Michael Haas, AE’87, has always understood the importance of hard work and doing the best he can at whatever task he’s involved with. These days that task is chasing the wind.
Haas, who lives in Oakland, Calif., with his wife and three kids, is president and founder of Orion Energy, a wind energy company.
Founded in Oakland in 1998, Orion Energy employs 20 full-time staff members and has small regional offices in the Midwest and the East. Haas also leads a staff of 15 at Orion’s sister company in the United Kingdom, Renewable Development Co. Ltd.
A true greenfield development company, Orion manages wind energy projects from the ground up.
“Before we begin, it’s a bare plot of ground and when we’re done, there is a utility-scale power plant generating electricity with no greenhouse gas or other harmful air or water emissions,” Haas says.
Orion has completed eight operating wind farms in the U.S. and RDC has completed three in the U.K. In total, they generate nearly 1,000 megawatts of renewable electricity to the power grid.
“These are all large utility-scale projects,” Haas explains, “as opposed to installing a single windmill in the backyard to power a home.” Orion’s projects average more than 100 megawatts with a building cost of more than $175 million apiece.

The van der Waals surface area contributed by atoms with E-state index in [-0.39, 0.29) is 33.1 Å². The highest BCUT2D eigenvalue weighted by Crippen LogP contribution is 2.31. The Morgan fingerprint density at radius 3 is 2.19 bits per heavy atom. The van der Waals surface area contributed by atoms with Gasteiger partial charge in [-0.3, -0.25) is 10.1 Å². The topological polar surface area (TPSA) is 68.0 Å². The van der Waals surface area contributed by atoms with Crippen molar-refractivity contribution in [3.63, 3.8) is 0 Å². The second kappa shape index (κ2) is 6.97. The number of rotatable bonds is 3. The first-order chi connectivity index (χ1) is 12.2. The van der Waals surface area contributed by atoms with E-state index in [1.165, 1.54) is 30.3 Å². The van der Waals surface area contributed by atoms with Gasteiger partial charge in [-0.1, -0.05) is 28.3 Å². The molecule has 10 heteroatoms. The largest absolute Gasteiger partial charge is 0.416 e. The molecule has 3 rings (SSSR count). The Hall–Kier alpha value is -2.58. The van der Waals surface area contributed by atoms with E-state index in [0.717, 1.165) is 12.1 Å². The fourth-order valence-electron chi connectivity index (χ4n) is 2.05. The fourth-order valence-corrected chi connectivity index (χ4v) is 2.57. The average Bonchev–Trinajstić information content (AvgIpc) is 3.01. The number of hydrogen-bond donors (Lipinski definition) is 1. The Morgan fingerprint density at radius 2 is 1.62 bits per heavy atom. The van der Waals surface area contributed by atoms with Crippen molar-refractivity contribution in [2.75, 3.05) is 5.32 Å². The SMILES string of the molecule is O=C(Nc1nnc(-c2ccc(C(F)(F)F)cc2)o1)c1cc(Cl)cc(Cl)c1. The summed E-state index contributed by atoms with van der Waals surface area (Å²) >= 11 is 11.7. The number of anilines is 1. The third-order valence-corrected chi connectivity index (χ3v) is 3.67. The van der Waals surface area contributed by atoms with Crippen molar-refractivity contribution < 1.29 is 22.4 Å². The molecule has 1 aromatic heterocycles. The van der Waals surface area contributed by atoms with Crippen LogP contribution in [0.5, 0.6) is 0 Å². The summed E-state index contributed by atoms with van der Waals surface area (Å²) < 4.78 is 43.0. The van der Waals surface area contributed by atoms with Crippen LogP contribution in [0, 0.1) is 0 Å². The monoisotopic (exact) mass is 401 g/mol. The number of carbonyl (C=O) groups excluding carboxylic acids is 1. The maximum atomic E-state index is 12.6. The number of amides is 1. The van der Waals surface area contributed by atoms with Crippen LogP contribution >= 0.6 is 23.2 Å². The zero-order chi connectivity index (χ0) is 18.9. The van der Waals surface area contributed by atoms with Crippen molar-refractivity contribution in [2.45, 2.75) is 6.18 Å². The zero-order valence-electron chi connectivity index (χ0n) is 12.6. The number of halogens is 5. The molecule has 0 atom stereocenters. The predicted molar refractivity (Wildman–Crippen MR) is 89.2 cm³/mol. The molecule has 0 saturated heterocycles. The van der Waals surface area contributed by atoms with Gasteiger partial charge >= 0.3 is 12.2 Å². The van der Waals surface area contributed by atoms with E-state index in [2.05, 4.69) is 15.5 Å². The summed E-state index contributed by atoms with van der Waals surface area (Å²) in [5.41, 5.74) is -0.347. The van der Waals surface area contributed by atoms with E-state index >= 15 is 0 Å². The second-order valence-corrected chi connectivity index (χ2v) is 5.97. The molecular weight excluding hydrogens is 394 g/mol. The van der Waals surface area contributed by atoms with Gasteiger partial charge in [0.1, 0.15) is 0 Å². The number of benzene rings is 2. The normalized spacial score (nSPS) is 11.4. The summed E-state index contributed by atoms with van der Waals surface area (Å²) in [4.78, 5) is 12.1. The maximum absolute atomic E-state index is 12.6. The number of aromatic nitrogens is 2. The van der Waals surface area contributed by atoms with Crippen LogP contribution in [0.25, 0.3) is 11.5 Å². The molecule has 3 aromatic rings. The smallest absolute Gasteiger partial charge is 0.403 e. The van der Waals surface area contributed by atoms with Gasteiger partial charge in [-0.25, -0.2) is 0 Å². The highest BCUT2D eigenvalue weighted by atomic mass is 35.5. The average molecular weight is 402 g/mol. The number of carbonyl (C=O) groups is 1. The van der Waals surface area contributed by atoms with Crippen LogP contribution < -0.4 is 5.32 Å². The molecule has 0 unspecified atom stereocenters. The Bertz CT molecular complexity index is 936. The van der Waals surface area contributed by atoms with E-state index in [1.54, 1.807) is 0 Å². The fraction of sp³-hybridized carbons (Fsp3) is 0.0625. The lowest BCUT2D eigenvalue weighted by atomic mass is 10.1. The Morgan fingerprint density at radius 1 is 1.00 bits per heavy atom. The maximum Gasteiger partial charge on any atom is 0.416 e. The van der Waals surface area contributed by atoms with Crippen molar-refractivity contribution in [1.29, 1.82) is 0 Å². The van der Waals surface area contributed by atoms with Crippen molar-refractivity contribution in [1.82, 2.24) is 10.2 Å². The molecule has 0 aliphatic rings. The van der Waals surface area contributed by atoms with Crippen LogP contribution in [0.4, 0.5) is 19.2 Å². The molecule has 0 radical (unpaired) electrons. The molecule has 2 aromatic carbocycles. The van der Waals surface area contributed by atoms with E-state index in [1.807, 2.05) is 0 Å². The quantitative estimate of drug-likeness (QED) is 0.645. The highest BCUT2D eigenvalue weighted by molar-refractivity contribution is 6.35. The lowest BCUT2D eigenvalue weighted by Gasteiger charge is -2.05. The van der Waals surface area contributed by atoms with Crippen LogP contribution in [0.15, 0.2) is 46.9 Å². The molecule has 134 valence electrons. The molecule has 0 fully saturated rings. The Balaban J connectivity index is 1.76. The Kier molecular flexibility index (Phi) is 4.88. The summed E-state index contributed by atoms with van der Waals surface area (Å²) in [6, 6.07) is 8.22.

Haas feels that skyrocketing energy costs have helped the industry recognize the need to add more renewable energy to the mix.
“Utility companies around the country now understand the hedge value a wind energy facility provides, particularly given the recent high prices and volatility of fossil fuels,” Haas says. “Our fuel is free.”
Haas says his concern about the supply of fossil fuels and the production of greenhouse gases led him to found the company.
“We have a finite supply of fuels to use and their emissions aren’t good for the atmosphere,” Haas says. “There is a strong probability that we will affect things like global warming. If we squander our precious fossil fuel resources, that is an unacceptable legacy to leave our future generations.”
While he recognizes that it would be naive to expect renewable energy to completely replace fossil fuels, Haas believes that in a responsible energy mix, substitutions must be made.
“We need to make hard decisions now,” Haas says. “We simply can’t afford to wait too long.”